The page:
Pre-Braille Implementation in Early Education by Jaime Hilditch

Pre Braille Activity

Jaime Hilditch

Activity Walk-Through

Below are three audio recordings, each following a different activity. All three activities will bring awareness to the senses and incidental learning opportunities. The discussion that follows (under ‘Considerations’ and ‘Feedback’) and community engagement (Google Doc) will hopefully lead to more inclusive conversations going forward.

Please choose the activity that best fits your living situation and the materials available to you during the pandemic. Transcripts are available directly after each recording.

Option 1.  A Mindful Snack

Cooking is something we all do, approximately three times a day. Often a dish will remind us of a specific place, time and/or person. Cooking allows us to use all five senses, smell, touch, taste, hearing and sight. The next time you begin preparing a meal or snack, follow the guided activity below.


A Mindful Snack Transcript

Gather your ingredients, listening to the rustling in the cupboards or the fan in the fridge.

Prepare the ingredients. Pay attention to both hands as you chop or wash the food.

If the ingredient came in a wrapper, notice how you grasp the packaging and use all fingers to open the contents.

Be mindful of the sensations when mixing or preparing the ingredients together. Do the ingredients have distinct textures, temperatures or weights?

While it is cooking, try to pick up any distinct aromas while taking deep breathes.

As you cook, describe aloud to a family member, or yourself if alone, what you are doing; your actions.

Reflect on the types of descriptors you just used. Did you express the ingredient colours? Or maybe the shapes of the foods?

Try closing your eyes, describe the textures and the emotions you feel creating this dish. Maybe memories or people come to mind…

Let the descriptors used to explain the tactility and emotions of this activity be the start of a new vocabulary.
Think about using these words in addition to sight descriptors the next time you explain something.

Option 2.  Noticing Art

How many times throughout the day do you reach for a pencil or pen to jot something down? In this activity, we’re going to take a moment to notice what our senses are doing while mark making.

Noticing Art Transcript

Gather a few art supplies or writing utensils you have at home, and a sheet of paper.

Pick up one of the utensils. Notice your fingertips as you roll the utensil between your thumb and index finger, and then between all fingers.

Hold the utensil to the paper and begin mark making. You do not need to draw anything in particular. Just move the utensil around the page noticing how it feels connecting with the paper.

As you draw, describe aloud to a family member, or yourself if alone, what you are doing; your actions.

As you switch to a different utensil, reflect on the types of descriptors you just used. Did you describe the colour, shade, or depth?
Those who are visually able will tend to jump toward using descriptors involving sight, which is normal.

Grasping the second utensil, try closing your eyes and begin drawing again.

Describe aloud the textures you feel, the experience using the tool, and how it sounds on the paper.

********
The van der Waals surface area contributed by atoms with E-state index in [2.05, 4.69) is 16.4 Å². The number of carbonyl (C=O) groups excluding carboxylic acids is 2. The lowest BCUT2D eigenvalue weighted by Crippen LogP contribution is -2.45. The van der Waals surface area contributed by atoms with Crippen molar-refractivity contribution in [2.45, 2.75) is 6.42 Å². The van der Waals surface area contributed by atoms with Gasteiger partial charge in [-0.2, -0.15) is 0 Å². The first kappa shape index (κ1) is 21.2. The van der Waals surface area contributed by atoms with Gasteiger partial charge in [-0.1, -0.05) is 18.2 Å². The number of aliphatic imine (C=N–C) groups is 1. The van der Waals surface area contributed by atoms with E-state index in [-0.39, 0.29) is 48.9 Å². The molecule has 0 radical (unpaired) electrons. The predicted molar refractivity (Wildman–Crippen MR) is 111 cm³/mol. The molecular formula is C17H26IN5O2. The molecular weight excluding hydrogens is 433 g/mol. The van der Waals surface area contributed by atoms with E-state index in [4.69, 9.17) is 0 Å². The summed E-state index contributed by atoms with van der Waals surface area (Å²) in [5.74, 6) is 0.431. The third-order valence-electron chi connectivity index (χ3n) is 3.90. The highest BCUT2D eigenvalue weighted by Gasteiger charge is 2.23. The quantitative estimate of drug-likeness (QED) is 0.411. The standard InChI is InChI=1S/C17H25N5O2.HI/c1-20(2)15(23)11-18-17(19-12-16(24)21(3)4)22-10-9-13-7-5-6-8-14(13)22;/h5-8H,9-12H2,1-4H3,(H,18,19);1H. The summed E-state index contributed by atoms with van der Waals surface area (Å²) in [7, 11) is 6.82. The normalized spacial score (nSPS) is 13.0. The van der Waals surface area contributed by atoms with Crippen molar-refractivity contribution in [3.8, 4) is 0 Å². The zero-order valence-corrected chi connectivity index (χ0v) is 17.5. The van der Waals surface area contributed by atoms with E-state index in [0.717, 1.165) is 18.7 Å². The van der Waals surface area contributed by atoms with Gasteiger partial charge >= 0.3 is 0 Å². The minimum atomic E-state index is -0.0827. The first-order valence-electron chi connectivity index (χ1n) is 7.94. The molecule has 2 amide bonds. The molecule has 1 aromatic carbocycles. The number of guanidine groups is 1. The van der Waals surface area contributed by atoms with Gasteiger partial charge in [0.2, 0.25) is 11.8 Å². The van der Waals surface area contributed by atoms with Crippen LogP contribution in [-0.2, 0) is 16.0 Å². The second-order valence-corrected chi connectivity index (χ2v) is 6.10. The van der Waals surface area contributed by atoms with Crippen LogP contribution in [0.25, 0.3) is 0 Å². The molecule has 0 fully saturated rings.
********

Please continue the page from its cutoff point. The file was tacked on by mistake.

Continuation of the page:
Rest the utensil next to the page. Did you notice a difference in the words you used to describe your actions when your eyes were open and then when they were closed?

Let the descriptors used to explain the tactility and emotion of this activity be the start of a new vocabulary.
Think about using these words in addition to sight descriptors the next time you explain something.

Option 3.  A Walk in Nature

We are often lacking time spent outside due to work, and currently the pandemic. If it is safe for you to go outside (it could be your backyard or down the street) place one headphone in your ear and take a walk with me as we use our senses to appreciate the outdoors.

A Walk in Nature Transcript

As you open your door and take your first few steps outside, notice the smells and noises surrounding you. Maybe the air seems fresh, maybe you hear birds chirping in the near distance…or if you’re in Toronto like me, the sound of construction and people talking.

Continue walking. When you come upon a patch of grass, bend down and place your hand on the ground. What does the grass feel like between your fingers? Is it spiky and dry? Is it soft? Possibly damp from the morning dew.

Find a nearby tree. Upon reaching the tree, graze your hand over the bark. Use your whole hand (from palm to fingertips). Does the bark feel different moving your hand across the tree horizontally versus up toward the leaves?

If the leaves are within reach, gently grasp one without pulling it off the tree. Feel the veins and marks between your fingers as you trace over the leaf.

If you spot a flower, stand next to it noticing any aromas or buzzing of insects.

As you stand in nature, describe aloud to a family member, or yourself if alone, what you are doing and what you’re experiencing.

Reflect on the types of descriptors you just used. Did you express the colours of the flowers and plants or their height?

I invite you to feel the grass, stand next to a flower, or place your hand on a tree once again. With your eyes closed, describe aloud any textures and emotions you may feel.

Has closing your eyes changed your experience or heightened some of your other senses?

Let the descriptors used to explain the tactility and emotions of this activity to be the start of a new vocabulary.
Think about using these words in addition to sight descriptors the next time you explain something.

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Pre Braille Activity by Jaime Hilditch is licensed under a Creative Commons Attribution-NonCommercial 4.0 International License, except where otherwise noted.

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